The Transformers Interview

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On April 4th, Dreamwave Productions released the first issue of 'Transformers: Generation 1', a new 6-issue mini-series starring the "Robots in Disguise" from the classic TV cartoon and toy line from the 1980s.

The series' writer, Chris Sarracini, and penciller, Pat Lee, visited my local comic shop in Orlando, where I had a chance to talk about the book, their future plans, and their audience.

MD: Does this new series have any connection to the old 'Transformers' series published by Marvel?

Chris: The story takes place after the end of the old comic. There's a "dead zone" of time between the end of the old comic book and the time of 'Transformers: The Movie', (which took place in the early 21st Century). We're trying to shoehorn our story into that time. It takes place in the present day, April 2002, so there might be some overlap with the future seen in the movie.

MD: What audience did you have in mind for this book?

Chris: Well, this book has a harder, darker edge than the old comic. This isn't meant for kids.

MD: Yeah, I saw that when the book opened with Megatron crushing two men to death.

Chris: (laughs) Yeah, this book will deal with more adult themes. We wrote this for the fans who grew up with the original toys and cartoon in the 1980s.

MD: But not everyone who first watched the cartoon is still a fan. And that group gets smaller as the fans grow up. Aren't you worried that your target audience is too small? I mean, What about potential younger readers who watch the new "Transformers" cartoon on Fox?

Chris: No, we're really not worried about that. This series was written for someone who may have never read the old comic, but just remembers the "Transformers" from TV. We wanted to write a story you could just pick up and read without knowing anything about these characters.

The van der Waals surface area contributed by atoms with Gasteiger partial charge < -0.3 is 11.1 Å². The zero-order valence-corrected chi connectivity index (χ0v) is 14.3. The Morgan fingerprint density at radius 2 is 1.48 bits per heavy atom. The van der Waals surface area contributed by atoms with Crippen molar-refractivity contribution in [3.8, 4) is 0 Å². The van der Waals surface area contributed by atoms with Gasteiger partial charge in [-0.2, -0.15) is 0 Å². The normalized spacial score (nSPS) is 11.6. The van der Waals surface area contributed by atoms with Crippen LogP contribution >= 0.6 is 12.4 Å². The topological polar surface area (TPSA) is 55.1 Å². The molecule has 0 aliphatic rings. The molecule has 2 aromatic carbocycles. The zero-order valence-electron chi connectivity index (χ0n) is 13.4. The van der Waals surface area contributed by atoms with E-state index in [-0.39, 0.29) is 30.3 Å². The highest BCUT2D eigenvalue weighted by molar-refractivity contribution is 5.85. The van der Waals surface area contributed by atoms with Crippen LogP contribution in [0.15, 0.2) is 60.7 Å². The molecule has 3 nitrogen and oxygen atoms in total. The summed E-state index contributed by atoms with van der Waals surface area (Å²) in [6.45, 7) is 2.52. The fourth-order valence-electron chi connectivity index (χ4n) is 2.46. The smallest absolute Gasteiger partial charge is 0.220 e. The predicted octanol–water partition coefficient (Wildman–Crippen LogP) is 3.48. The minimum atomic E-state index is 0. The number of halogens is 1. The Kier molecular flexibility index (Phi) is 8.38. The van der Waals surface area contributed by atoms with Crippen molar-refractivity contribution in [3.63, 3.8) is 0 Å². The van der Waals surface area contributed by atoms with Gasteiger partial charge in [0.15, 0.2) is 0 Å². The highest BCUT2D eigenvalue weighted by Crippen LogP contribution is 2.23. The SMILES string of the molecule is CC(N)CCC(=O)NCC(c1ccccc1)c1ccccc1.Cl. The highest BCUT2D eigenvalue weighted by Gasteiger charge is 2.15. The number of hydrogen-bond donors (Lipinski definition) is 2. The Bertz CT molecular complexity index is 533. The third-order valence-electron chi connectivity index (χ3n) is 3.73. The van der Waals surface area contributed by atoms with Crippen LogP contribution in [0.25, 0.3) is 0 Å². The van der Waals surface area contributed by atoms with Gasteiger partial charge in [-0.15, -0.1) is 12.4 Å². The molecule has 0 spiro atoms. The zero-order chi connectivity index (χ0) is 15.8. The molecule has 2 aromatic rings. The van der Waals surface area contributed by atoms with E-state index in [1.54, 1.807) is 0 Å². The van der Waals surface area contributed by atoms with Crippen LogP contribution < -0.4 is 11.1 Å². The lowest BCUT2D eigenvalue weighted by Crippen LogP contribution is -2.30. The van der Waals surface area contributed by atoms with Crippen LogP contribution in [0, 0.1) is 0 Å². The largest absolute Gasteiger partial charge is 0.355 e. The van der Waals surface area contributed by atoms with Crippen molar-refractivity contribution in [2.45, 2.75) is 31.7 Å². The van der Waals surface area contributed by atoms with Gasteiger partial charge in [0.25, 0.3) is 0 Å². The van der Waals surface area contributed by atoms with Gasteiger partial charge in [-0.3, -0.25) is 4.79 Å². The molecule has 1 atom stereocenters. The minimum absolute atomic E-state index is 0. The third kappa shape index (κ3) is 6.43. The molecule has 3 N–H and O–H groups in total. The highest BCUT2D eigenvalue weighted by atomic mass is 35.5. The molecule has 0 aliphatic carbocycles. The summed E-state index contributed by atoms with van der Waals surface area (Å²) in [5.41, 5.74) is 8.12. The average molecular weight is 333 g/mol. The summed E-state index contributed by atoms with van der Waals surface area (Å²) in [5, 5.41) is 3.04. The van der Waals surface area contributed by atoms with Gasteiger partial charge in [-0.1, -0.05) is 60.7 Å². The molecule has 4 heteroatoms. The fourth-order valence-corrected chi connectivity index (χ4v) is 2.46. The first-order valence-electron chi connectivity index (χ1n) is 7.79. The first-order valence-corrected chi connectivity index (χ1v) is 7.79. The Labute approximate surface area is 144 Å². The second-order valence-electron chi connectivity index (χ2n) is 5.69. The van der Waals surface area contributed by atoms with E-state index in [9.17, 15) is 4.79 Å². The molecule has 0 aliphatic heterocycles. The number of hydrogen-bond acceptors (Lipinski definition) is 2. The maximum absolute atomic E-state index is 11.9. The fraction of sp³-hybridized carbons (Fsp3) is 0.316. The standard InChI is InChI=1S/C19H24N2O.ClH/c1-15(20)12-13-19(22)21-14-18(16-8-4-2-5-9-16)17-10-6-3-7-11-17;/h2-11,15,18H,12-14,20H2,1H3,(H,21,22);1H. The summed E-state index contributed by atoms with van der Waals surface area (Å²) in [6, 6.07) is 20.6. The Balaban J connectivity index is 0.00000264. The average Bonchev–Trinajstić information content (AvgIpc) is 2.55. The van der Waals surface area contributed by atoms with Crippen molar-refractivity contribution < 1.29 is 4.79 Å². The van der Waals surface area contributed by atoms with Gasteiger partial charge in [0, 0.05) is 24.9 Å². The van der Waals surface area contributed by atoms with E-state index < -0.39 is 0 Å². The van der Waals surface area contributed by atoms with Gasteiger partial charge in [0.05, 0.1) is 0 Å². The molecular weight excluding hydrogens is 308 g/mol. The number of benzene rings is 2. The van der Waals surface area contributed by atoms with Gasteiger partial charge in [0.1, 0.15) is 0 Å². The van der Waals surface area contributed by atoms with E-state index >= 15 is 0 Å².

The news article we included at the end of the book should explain who the Transformers are, what happened before, and the ARK II disaster that led the characters to this point. That article was an important detail for us. It was a specific and strategic point for us. We didn't want the book to get tangled up in the old continuity, and we don't want the reader to get lost in the old story. The new series will address questions older fans may have like, "What happened to Sparkplug?" but new readers don't have to know who Sparkplug was. We wanted to write a story that rewarded old fans, but could still be enjoyed by new fans.

Something else we wanted to do with this book is focus on the Transformers' relationship to humans. We wanted to show more interactions with humans than what was seen in the cartoon. We definitely don't want to retell old stories. We're trying to be faithful to the heart of the original, but take it in a different direction. We're trying to do a combination of what was seen in the cartoon and the comic book, and I think we've got a pretty good grasp on that.

We are working on another comic called "Transformers: Armada", (based on the upcoming toy line from Hasbro), which is aimed at younger readers. It's a much brighter comic, with a different approach than 'Generation 1'. It's coming out in July. I'm writing it, with art by a great new talent, James Raiz.

MD: I noticed that Lazarus, (an arms dealer in the book), has control of both Megatron and a heroic autobot. Will we see a mix of both "good" and "bad" Transformers working for him?